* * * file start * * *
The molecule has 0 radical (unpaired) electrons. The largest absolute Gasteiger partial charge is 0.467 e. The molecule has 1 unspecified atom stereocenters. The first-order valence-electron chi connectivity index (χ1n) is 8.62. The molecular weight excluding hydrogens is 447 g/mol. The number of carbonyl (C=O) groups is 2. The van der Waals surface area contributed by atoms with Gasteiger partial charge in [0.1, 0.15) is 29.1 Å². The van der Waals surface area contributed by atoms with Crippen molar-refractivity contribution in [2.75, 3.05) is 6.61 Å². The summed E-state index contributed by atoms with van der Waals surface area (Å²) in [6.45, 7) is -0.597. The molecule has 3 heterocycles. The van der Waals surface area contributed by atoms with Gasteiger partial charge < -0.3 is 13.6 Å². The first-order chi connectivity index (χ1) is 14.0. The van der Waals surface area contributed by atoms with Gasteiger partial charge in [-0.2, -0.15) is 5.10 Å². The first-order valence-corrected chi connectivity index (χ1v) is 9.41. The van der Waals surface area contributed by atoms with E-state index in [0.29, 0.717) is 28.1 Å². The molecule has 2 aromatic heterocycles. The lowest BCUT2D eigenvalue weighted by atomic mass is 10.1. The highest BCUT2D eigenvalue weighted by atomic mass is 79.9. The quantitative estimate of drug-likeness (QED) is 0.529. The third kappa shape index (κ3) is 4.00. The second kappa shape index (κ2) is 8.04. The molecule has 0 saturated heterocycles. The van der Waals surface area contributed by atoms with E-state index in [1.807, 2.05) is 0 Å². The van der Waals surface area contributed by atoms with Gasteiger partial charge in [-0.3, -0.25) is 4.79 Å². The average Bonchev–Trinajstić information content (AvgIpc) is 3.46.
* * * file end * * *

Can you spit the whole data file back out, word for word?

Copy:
The molecule has 0 radical (unpaired) electrons. The largest absolute Gasteiger partial charge is 0.467 e. The molecule has 1 unspecified atom stereocenters. The first-order valence-electron chi connectivity index (χ1n) is 8.62. The molecular weight excluding hydrogens is 447 g/mol. The number of carbonyl (C=O) groups is 2. The van der Waals surface area contributed by atoms with Gasteiger partial charge in [0.1, 0.15) is 29.1 Å². The van der Waals surface area contributed by atoms with Crippen molar-refractivity contribution in [2.75, 3.05) is 6.61 Å². The summed E-state index contributed by atoms with van der Waals surface area (Å²) in [6.45, 7) is -0.597. The molecule has 3 heterocycles. The van der Waals surface area contributed by atoms with Gasteiger partial charge < -0.3 is 13.6 Å². The first-order chi connectivity index (χ1) is 14.0. The van der Waals surface area contributed by atoms with Gasteiger partial charge in [-0.2, -0.15) is 5.10 Å². The first-order valence-corrected chi connectivity index (χ1v) is 9.41. The van der Waals surface area contributed by atoms with E-state index in [0.29, 0.717) is 28.1 Å². The molecule has 2 aromatic heterocycles. The lowest BCUT2D eigenvalue weighted by atomic mass is 10.1. The highest BCUT2D eigenvalue weighted by atomic mass is 79.9. The quantitative estimate of drug-likeness (QED) is 0.529. The third kappa shape index (κ3) is 4.00. The second kappa shape index (κ2) is 8.04. The molecule has 0 saturated heterocycles. The van der Waals surface area contributed by atoms with E-state index in [1.807, 2.05) is 0 Å². The van der Waals surface area contributed by atoms with Gasteiger partial charge in [-0.3, -0.25) is 4.79 Å². The average Bonchev–Trinajstić information content (AvgIpc) is 3.46.